HP Is Back!
HP Is Back!
The rumors are true: we’re back! After essentially taking the whole summer off from Hailing the Pelicus the beloved organ of the Northern California Rugby Referee Society has shaken off the dust and is ready to go into full squawking mode. We have much to cover so I will limit the introductory comments – don’t count on that in the future, however.
Thank you, Preston
Preston Gordon asked the board to accept his resignation as the Referee Development Officer due to work commitments. The society owes Preston a debt of gratitude and our thanks for his service. Vicki Hudson will be filling Preston’s role as RDO. She graciously accepted the challenge to further develop our society’s skills and is in the process of developing this year’s agenda.
Highlights of the 2014 AGM as reported by NCRRS President Paul Bretz:
- Pete Smith has taken over as the scheduler for the NCRFU; he now is responsible for setting the master schedule for the league as well as communicating referee assignments.
- Pete outlined the idea of “super-sites”, multiple matches at the same venue throughout the day, and the sponsorship opportunities currently in the works. This year’s season will be very enjoyable for all stakeholders.
- Dave Williamson discussed youth rugby.
- Paul Bretz hit on changes in store for referee coaching. Coaches will be inputting their information into a database which will provide the opportunity for coaches to see referee trends and track progress. Referees will also be asked to provide input about the coaching experience as a means to improve referee development and referee coaching. Coaches will be shown the system in December.
- Paul Bretz and Pete Smith provided instructional sessions on officiating the tackle and the location of penalties in relation to the field.
In order to progress as a referee one needs to meet fitness standards. This is measured by the infamous beep test and was administered at the AGM. Tests will be administered at upcoming meetings if there is sufficient interest.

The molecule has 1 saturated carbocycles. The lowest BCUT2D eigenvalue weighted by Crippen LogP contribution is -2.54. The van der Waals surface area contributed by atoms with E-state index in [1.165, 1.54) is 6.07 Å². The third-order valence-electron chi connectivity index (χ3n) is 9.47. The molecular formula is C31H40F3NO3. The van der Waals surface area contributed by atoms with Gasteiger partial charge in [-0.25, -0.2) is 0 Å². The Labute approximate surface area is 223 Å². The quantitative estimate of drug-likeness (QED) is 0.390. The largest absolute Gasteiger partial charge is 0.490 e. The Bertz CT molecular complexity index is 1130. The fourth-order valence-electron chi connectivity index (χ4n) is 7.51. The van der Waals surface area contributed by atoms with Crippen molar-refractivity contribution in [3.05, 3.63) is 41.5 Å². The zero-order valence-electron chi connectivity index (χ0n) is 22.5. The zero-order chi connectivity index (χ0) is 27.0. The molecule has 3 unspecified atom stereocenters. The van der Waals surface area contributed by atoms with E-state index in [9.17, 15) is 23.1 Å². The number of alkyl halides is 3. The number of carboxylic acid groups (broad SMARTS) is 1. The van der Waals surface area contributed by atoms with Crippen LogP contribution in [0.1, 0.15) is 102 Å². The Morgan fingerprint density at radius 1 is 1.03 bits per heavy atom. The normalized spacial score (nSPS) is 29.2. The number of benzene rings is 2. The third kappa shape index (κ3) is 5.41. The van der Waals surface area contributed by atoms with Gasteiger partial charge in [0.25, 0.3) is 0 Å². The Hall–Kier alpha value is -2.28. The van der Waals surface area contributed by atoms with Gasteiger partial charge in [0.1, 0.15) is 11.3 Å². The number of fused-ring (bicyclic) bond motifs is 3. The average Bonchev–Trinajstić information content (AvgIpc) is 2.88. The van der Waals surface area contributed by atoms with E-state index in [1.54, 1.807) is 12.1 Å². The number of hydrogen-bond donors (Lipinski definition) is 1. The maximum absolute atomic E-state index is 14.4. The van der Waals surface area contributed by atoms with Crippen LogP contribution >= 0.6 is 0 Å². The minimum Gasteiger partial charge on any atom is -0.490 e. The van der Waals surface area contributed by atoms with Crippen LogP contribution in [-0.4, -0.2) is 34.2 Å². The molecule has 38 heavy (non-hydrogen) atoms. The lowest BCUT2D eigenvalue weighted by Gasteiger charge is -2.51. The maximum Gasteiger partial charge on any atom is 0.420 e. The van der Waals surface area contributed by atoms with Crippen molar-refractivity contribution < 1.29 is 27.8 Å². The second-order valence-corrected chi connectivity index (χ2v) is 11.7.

- 14 brave members participated in the beep test
- Congratulations to Chris Tucker and Jordan Bruno…14.8 and 13.12 respectively on the beep
- Tom Zanarini, Phil Akroyd, Jen Tetler all scored at least 12 on the test
- James Hinkin was unable to take the test due to a strained hip but mentally ran a 13.4.
Future society meetings
The society is in the process of booking its monthly training sessions and is looking to reserve the following dates:
- December 10,
- January 21,
- February 18,
- March 18,
- April 15
- May 13
Keep a close eye on this newsletter for date confirmation.
Referees need to be CIPP’d too! Don’t forget to get registered with USA rugby. Once you’ve registered send your society dues, $10.00, to Jim Crenshaw.
Assignr – making match reporting and assigning easier since 2014
The NCRFU will continue to use the assignr system for assignments and match reports. Please make sure that your availability is correctly listed on the site – if you aren’t listed as available you probably won’t get assigned. Under “My Availability” you can make yourself available for a block of dates and then recuse yourself for specific dates if needed. Please remember when filling out your match reports on assignr, ASSIGNR IS NOT WHERE YOU REPORT MISCONDUCT. The report section of assignr is for the match summaries that are below. If there are red cards or reportable yellow cards in your match then report them via the channels described on pelicanrefs.com.
Level 1 Officiating Course
A level 1 course will he held on December 7, 2014 from 7:45 am – 5:00 pm
A Level 300 Coaching certification will be offered Dec 20,21 hosted by SFGG on Treasure Island. Link for registration: http://irbcoaching.com/downloads/L2_session_examples_v2_EN.pdf
See course listing for prerequisites.
Jim Crenshaw – The Stare remains strong with this one
Yes, we know what we did wrong and we are sorry.
David Pescetti and Jordan Bruno were our representatives for this year’s Alberta exchange. Here are their reports: